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Consultation section: Cataract

February consultation #8

Olson, Randall J. MD

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Journal of Cataract & Refractive Surgery: February 2018 - Volume 44 - Issue 2 - p 251
doi: 10.1016/j.jcrs.2018.02.009
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Pseudophakic dysphotopsia is the most important dissatisfier for patients after successful cataract surgery.1,2 Bothersome cyanopic dyschromotopsia is rare, especially if both eyes have a similar wavelight transmittance. A few principles that have helped me address such challenging patients are as follows:

  1. We see with our brain, and it makes sense that pseudophakic dysphotopsia is going to be reported by those who are more likely to be inflexible in general.
  2. These patients have often been given the sense that they are “problem patients” best to be ignored, which only aggravates the problem, so take the time to listen and take them seriously.
  3. Lingo gets thrown around and patients are rapidly pigeonholed. Always ask patients to describe their symptoms in their own words.

In the current case, the cyanopic dyschromotopsia is a result of the clear IOL. In addition, if negative dysphotopsia is truly present, it is an IOL edge effect, as best defined by Holladay et al.,3 or the overlapping capsule, as described by Masket and Fram.4 I believe both hypotheses are relevant.

Sometimes a discussion alone can be enough. Brimonidine rarely helps negative dysphotopsia; however, it is worth a try, even as a placebo and to buy time. Next, I would amputate the offending overlapping capsule. If the negative dysphotopsia persists, with a well-fixated and aligned toric IOL in place already, implantation of a sulcus-fixated piggyback IOL with a 3-piece silicone IOL would be my next step. If pigment dispersion syndrome (PDS) is seen, the piggyback IOL has to come out because the resultant glaucoma can be very hard to treat.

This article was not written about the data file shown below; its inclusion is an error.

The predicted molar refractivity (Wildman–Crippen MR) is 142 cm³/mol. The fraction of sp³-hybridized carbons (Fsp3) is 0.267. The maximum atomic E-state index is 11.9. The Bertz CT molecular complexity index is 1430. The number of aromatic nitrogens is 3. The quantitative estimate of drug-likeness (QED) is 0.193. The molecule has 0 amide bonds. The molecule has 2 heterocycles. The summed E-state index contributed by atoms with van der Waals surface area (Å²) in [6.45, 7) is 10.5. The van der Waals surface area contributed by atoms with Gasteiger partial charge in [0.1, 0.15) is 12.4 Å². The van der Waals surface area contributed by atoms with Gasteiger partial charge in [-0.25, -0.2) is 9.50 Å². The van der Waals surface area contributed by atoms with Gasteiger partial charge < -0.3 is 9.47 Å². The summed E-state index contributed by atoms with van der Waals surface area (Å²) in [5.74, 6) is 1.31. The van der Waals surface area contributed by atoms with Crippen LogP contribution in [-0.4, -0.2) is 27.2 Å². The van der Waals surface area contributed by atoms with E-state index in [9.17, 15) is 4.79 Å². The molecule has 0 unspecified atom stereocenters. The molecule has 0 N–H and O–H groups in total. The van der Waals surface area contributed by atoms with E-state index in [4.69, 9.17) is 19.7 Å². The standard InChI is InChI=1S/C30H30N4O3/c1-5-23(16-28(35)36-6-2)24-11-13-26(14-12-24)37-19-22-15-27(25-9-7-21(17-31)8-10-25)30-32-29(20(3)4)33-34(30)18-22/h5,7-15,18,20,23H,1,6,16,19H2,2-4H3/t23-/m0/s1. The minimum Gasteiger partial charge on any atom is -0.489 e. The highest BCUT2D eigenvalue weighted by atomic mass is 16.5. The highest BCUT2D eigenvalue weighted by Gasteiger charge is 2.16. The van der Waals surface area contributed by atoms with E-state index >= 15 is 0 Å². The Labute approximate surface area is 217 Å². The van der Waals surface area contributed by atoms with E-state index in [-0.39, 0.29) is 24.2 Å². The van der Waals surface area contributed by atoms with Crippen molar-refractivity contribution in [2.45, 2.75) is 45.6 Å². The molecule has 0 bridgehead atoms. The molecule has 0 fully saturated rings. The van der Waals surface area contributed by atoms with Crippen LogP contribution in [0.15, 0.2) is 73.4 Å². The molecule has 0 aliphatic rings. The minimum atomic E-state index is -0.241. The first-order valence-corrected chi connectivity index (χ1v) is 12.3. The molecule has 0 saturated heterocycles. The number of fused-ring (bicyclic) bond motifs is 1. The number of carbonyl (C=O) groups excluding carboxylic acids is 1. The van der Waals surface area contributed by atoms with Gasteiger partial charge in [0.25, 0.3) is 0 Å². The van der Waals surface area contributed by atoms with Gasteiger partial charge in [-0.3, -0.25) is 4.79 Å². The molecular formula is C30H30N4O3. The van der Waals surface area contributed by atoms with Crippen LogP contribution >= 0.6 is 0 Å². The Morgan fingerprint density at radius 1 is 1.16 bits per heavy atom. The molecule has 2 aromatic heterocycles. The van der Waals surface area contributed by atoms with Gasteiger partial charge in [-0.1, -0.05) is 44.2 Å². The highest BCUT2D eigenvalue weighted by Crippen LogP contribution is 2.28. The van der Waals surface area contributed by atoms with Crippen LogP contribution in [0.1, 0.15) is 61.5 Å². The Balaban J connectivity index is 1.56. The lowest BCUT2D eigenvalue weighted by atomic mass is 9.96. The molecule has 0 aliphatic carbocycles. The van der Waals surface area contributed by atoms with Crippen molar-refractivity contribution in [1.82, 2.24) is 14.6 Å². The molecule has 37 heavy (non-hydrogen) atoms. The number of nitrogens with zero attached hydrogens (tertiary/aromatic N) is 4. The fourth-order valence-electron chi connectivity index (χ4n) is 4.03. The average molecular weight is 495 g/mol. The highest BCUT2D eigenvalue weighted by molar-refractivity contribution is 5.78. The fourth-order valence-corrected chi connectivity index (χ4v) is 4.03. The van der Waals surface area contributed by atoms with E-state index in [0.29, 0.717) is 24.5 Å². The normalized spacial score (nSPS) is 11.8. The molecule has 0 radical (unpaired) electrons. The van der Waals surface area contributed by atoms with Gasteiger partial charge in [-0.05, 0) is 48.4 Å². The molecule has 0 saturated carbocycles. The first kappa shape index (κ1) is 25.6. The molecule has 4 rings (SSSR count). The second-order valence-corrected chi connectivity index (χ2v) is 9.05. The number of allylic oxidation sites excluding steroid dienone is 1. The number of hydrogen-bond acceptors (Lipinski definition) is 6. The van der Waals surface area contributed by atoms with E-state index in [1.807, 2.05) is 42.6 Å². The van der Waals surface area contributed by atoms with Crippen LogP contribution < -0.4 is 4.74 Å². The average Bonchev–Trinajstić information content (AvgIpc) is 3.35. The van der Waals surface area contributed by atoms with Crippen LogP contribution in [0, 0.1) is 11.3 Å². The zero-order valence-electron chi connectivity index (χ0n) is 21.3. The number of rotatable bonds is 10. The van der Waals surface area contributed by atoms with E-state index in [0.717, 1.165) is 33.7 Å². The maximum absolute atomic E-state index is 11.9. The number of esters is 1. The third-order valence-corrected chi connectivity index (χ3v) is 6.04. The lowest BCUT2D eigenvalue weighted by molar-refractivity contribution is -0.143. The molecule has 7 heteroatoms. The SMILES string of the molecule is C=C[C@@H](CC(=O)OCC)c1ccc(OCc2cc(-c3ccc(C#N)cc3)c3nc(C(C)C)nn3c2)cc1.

A definitive treatment would be a blue light–filtering IOL for IOL exchange or as a piggyback. Knowing that the negative dysphotopsia is resolved by amputating the anterior capsule overlap tells me that an IOL exchange with a blue light–filtering toric IOL will work. This patient must be told that freeing the capsule and obtaining good axis alignment might be tricky. Here is where I can often get a patient to agree that with the negative dysphotopsia resolved, the cyanopic dyschromotopsia might be tolerable. If the negative dysphotopsia persisted with no anterior capsule overlap, a blue light–filtering piggyback IOL should only be a consideration if there were generous posterior chamber space, given the risk for PDS.

References

1. Welch NR, Gregori N, Zabriskie N, Olson RJ. Satisfaction and dysphotopsia in the pseudophakic patient. Can J Ophthalmol. 2010;45:140-143.
2. Kinard K, Jarstad A, Olson RJ. Correlation of visual quality with satisfaction and function in a normal cohort of pseudophakic patients. J Cataract Refract Surg. 2013;39:590-597.
3. Holladay JT, Zhao H, Reisin CR. Negative dysphotopsia: the enigmatic penumbra. J Cataract Refract Surg. 2012;38:1251-1265.
4. Masket S, Fram NR. Pseudophakic negative dysphotopsia: surgical management and new theory of etiology. J Cataract Refract Surg. 2011;37:1199-1207.
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